FIG. 1 illustrates a process flow showing important operations in a method of forming a densified dielectric film in accordance with the present invention. The method 100 involves depositing a silicon oxide-based dielectric film on a substrate by a technique such as PDL or ALD (101); and annealing the deposited film by application to the film of a localized energy pulse that raises the temperature of at least a portion of the film above 1000° C. without raising the substrate temperature sufficiently to modify its properties (103). In a specific embodiment, the localized energy pulse is provided by a laser pulse adequate for melting the silicon oxide-based dielectric (silica).

One valuable application of the present invention is in semiconductor wafer gap fill. Calculations, noted below, for a typical trench of 5:1 aspect ratio (5000 Å deep by 1000 Å wide and spaced), illustrated in FIG. 2, show that the amount of energy per unit area needed to melt the silica on the substrate is 0.013 J/cm2:

    • Assume the structures of FIG. 2, and a 3rd dimension (1000 Å) perpendicular to the image plane. ΔHfusion=8.514 kJ/mol, Chemical Properties Handbook, C. L. Yang, Editor, McGraw-Hill, 1999.
    • The total volume of SiO2 per unit area of die is:
    • {[2000×7000×1E-16 cm2+3×5000×1000×1E-16 cm2]×1000×1E-8 cm}/7000×1000×1E-16 cm2=4.143 E-5 cm3/cm2
    • The total moles of SiO2 per unit area are:
    • 4.143 cm×2.2 gr/cm3 :1 gmole/60 gr=0.152 E-5 gmole/cm2
    • 2.2 gr/cm3: density of SiO2, 60=MW
    • Total energy required to melt the above amount of SiO2=0.152 E-5×8.514E3=0.0129 J/cm2

A typical excimer laser, such as described in L. Herbst, et al., SPIE USE, v. 2, 5004-10, 2002, can supply up 300 W of power at a frequency of 300 Hz with a beam size of 38×13 mm and a 193 nm wavelength. The energy density is therefore 0.2 J/cm2 at 300 Hz frequency, and thus sufficient for melting and flowing the silica film. Operation (101) may be conducted until the gap is filled; followed by operation (103). Alternatively, operations (101) and (103) may be repeated a sufficient number of time to fill the gap.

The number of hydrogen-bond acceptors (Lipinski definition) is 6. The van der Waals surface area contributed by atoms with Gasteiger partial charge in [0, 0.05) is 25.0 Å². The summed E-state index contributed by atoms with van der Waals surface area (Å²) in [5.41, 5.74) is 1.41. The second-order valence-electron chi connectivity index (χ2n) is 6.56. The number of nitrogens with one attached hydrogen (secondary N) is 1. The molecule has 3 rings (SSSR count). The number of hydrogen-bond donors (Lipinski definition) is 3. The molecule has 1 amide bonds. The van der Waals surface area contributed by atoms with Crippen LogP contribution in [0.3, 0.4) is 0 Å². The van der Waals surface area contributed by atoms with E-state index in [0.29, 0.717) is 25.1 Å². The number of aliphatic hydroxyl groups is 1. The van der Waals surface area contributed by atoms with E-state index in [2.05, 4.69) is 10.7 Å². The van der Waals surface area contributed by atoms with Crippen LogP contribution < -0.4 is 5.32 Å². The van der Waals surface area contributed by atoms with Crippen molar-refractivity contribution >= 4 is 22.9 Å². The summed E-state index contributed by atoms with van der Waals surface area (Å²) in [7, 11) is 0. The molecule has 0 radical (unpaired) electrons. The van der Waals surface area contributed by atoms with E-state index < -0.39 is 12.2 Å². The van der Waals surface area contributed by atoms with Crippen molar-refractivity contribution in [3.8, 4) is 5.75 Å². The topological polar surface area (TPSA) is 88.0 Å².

Since the energy pulses are short and the beam is localized, the temperature increase is essentially limited to the deposited film; the temperature of the substrate does not rise to a level that would impact its thermal budget. Because of the precise local exposure to the laser pulse, the laser power, frequency, beam size, and intensity can be adjusted depending of the application and the feature size of device. Also, the anneal can be done on a die-by-die basis in a step and repeat laser process. The laser beam is applied in a limited area on the dielectric film deposited on the substrate that can be on the order of one die.

Other Embodiments

This method applies to the deposition and annealing of silica (USG). However, this method may also be used for depositing doped silica films, such as fluorine-doped silicate glass (FSG), phosphosilicate glass (PSG), boro-phospho-silicate glass (BPSG), or carbon doped low-k materials. It pertains to IMD/ILD, STI and PMD applications.

Apparatus

The deposition and post-deposition annealing treatment steps can be carried out in situ in the same chamber, in an integrated mode (tool), or in separate chambers (with vacuum break). Some sample apparatus for implementing the invention are described below. While the apparatus described below relate to PDL and laser pulse annealing, it should be understood that these are just examples of deposition and annealing techniques suitable for implementation of the present invention. Several other deposition and anneal techniques, and associated apparatus, examples of which are known in the art, may alternatively be used.

Deposition Apparatus

FIG. 3 is a block diagram depicting some components of a suitable reactor for performing dielectric deposition using a PDL process in accordance with one embodiment of this invention. Note that this apparatus is only an example of suitable apparatus for deposition in accordance with this embodiment of the present invention. Many other apparatuses and systems, including a multi-chambered apparatus, may be used.